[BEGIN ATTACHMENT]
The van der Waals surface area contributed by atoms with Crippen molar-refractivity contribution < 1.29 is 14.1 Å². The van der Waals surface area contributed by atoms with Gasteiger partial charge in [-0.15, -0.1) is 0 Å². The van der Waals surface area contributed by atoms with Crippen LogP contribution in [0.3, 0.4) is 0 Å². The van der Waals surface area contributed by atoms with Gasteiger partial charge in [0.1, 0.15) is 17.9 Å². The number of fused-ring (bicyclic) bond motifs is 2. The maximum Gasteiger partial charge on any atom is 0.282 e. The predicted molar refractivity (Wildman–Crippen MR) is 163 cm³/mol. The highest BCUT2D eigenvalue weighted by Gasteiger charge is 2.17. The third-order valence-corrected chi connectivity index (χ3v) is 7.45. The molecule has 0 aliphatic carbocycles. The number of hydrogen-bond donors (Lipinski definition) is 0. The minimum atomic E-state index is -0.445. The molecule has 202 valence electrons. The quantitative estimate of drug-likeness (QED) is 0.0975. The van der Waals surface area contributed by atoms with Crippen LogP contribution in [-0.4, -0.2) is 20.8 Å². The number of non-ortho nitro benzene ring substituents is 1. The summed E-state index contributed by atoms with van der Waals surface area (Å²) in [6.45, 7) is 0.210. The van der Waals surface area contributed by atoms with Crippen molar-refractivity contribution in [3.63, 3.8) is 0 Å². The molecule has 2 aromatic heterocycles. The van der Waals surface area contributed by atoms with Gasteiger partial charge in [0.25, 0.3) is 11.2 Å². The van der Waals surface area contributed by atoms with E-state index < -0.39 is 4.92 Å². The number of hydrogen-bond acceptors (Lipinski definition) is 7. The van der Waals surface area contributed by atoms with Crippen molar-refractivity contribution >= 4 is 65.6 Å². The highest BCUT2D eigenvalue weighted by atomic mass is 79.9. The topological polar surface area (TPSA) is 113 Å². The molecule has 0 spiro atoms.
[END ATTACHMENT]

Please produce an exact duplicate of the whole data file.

The van der Waals surface area contributed by atoms with Crippen molar-refractivity contribution < 1.29 is 14.1 Å². The van der Waals surface area contributed by atoms with Gasteiger partial charge in [-0.15, -0.1) is 0 Å². The van der Waals surface area contributed by atoms with Crippen LogP contribution in [0.3, 0.4) is 0 Å². The van der Waals surface area contributed by atoms with Gasteiger partial charge in [0.1, 0.15) is 17.9 Å². The number of fused-ring (bicyclic) bond motifs is 2. The maximum Gasteiger partial charge on any atom is 0.282 e. The predicted molar refractivity (Wildman–Crippen MR) is 163 cm³/mol. The highest BCUT2D eigenvalue weighted by Gasteiger charge is 2.17. The third-order valence-corrected chi connectivity index (χ3v) is 7.45. The molecule has 0 aliphatic carbocycles. The number of hydrogen-bond donors (Lipinski definition) is 0. The minimum atomic E-state index is -0.445. The molecule has 202 valence electrons. The quantitative estimate of drug-likeness (QED) is 0.0975. The van der Waals surface area contributed by atoms with Crippen LogP contribution in [-0.4, -0.2) is 20.8 Å². The number of non-ortho nitro benzene ring substituents is 1. The summed E-state index contributed by atoms with van der Waals surface area (Å²) in [6.45, 7) is 0.210. The van der Waals surface area contributed by atoms with Crippen molar-refractivity contribution in [3.63, 3.8) is 0 Å². The molecule has 2 aromatic heterocycles. The van der Waals surface area contributed by atoms with Gasteiger partial charge in [0.25, 0.3) is 11.2 Å². The van der Waals surface area contributed by atoms with E-state index < -0.39 is 4.92 Å². The number of hydrogen-bond acceptors (Lipinski definition) is 7. The van der Waals surface area contributed by atoms with Crippen molar-refractivity contribution >= 4 is 65.6 Å². The highest BCUT2D eigenvalue weighted by atomic mass is 79.9. The topological polar surface area (TPSA) is 113 Å². The molecule has 0 spiro atoms.